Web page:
Injections of human growth hormone, which have become increasingly popular after being aggressively advertised as a "fountain of youth," do reverse some of the common physical attributes of aging, a new federally-sponsored study has found. But they also have potentially serious side effects, including increasing the risk of developing diabetes, carpal tunnel syndrome and other harmful effects.
In the most extensive clinical trial so far of the hormone -- which is available at the many "anti-aging" centers opening in areas popular with retirees -- researchers concluded that the growth hormone treatment was "promising" but not ready for widespread use.
"There may be benefits to some older people in the use of growth hormone, but the safety is not established and it should only be used in controlled trials," said Marc Blackman of the National Institutes of Health, who led the study. "This is not ready for prime-time."
Nonetheless, the hormone injections are increasingly common, although federal officials said Tuesday there are no good statistics about how many people are purchasing the growth hormone for off-label, or black market, use. Some have estimated the number of older adults injecting the hormone to be 25,000 to 35,000, but some doctors involved in the business say the overall use is well over 100,000 people. Reflecting the popularity, companies that produce the hormone have recently reported robust sales.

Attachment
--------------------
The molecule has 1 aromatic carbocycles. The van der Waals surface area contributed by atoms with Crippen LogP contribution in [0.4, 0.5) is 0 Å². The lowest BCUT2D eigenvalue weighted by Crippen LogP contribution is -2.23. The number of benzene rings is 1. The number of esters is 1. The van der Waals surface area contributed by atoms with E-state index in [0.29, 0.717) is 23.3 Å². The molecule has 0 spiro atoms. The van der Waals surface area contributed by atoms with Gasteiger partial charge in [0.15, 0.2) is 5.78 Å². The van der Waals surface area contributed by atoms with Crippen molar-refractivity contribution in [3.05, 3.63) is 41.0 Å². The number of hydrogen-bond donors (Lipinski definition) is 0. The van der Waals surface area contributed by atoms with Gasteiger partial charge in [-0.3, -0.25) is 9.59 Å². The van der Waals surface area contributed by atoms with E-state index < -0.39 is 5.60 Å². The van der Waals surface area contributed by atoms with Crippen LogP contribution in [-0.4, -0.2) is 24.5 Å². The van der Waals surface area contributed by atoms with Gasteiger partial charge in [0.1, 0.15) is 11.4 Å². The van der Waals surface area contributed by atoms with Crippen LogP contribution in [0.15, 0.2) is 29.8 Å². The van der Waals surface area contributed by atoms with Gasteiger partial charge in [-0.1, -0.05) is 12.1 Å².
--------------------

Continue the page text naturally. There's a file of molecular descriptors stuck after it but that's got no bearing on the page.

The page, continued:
The new study, published in the Journal of the American Medical Association, followed 131 men and women aged 65 to 88 for six months. The subjects who were injected with the hormone developed signifcantly more muscle and lost significantly more fat that the placebo group, the researchers found. But 18 of the men on growth hormone developed diabetes or glucose intolerance, as opposed to 7 not receiving the hormone.
The study results were specific to the over-65 age group, but with growth hormone widely advertised and sold over the Internet and by some physician sponsors, the population using the product is hardly limited to older people.
Although growth hormones have been approved by the Food and Drug Administration only to treat severe deficiencies in children and adults, officials believe it is also being widely prescribed off-label and injected into aging baby-boomers who believe it will help keep them feeling and looking young. It is also actively used by athletes and body builders in entirely unregulated -- and researchers say, quite unsafe -- ways.
Human growth hormone is made in the pituitary gland, a pea-sized structure located at the base of the brain, and is believed to be essential to the normal development and operation of tissues and organs. The two sex hormones, testosterone and estrogen, work in combination with growth hormone to produce puberty and maturation in teens.
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